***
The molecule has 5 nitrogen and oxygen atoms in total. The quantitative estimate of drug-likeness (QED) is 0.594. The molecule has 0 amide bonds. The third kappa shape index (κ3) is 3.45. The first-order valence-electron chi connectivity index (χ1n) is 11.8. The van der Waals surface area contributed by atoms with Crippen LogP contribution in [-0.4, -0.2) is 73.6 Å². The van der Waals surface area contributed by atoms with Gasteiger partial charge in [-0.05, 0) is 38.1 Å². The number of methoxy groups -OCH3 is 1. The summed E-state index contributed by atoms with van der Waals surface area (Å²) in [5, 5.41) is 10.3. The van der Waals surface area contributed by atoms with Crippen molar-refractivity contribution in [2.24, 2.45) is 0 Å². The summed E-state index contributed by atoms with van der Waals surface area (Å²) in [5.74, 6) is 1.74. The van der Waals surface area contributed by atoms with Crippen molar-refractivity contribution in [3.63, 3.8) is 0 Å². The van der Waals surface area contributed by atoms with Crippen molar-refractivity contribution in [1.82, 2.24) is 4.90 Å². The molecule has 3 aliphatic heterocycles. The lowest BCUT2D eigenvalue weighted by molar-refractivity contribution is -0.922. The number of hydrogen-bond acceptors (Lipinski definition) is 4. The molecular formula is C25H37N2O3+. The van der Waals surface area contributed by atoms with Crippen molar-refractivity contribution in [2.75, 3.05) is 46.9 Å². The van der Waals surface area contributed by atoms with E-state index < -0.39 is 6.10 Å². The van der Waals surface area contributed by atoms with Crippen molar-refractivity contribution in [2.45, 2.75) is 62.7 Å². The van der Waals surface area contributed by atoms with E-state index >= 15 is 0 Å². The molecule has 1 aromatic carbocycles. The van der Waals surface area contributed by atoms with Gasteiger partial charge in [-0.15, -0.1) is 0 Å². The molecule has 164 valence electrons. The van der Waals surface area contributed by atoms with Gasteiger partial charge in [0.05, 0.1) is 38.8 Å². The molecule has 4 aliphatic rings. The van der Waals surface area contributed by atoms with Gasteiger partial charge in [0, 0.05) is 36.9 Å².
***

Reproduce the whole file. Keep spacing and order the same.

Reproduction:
The molecule has 5 nitrogen and oxygen atoms in total. The quantitative estimate of drug-likeness (QED) is 0.594. The molecule has 0 amide bonds. The third kappa shape index (κ3) is 3.45. The first-order valence-electron chi connectivity index (χ1n) is 11.8. The van der Waals surface area contributed by atoms with Crippen LogP contribution in [-0.4, -0.2) is 73.6 Å². The van der Waals surface area contributed by atoms with Gasteiger partial charge in [-0.05, 0) is 38.1 Å². The number of methoxy groups -OCH3 is 1. The summed E-state index contributed by atoms with van der Waals surface area (Å²) in [5, 5.41) is 10.3. The van der Waals surface area contributed by atoms with Crippen molar-refractivity contribution in [2.24, 2.45) is 0 Å². The summed E-state index contributed by atoms with van der Waals surface area (Å²) in [5.74, 6) is 1.74. The van der Waals surface area contributed by atoms with Crippen molar-refractivity contribution in [3.63, 3.8) is 0 Å². The van der Waals surface area contributed by atoms with Crippen molar-refractivity contribution in [1.82, 2.24) is 4.90 Å². The molecule has 3 aliphatic heterocycles. The lowest BCUT2D eigenvalue weighted by molar-refractivity contribution is -0.922. The number of hydrogen-bond acceptors (Lipinski definition) is 4. The molecular formula is C25H37N2O3+. The van der Waals surface area contributed by atoms with Crippen molar-refractivity contribution in [2.75, 3.05) is 46.9 Å². The van der Waals surface area contributed by atoms with E-state index < -0.39 is 6.10 Å². The van der Waals surface area contributed by atoms with Crippen molar-refractivity contribution in [2.45, 2.75) is 62.7 Å². The van der Waals surface area contributed by atoms with E-state index >= 15 is 0 Å². The molecule has 1 aromatic carbocycles. The van der Waals surface area contributed by atoms with Gasteiger partial charge in [-0.15, -0.1) is 0 Å². The molecule has 164 valence electrons. The van der Waals surface area contributed by atoms with Gasteiger partial charge in [0.05, 0.1) is 38.8 Å². The molecule has 4 aliphatic rings. The van der Waals surface area contributed by atoms with Gasteiger partial charge in [0, 0.05) is 36.9 Å².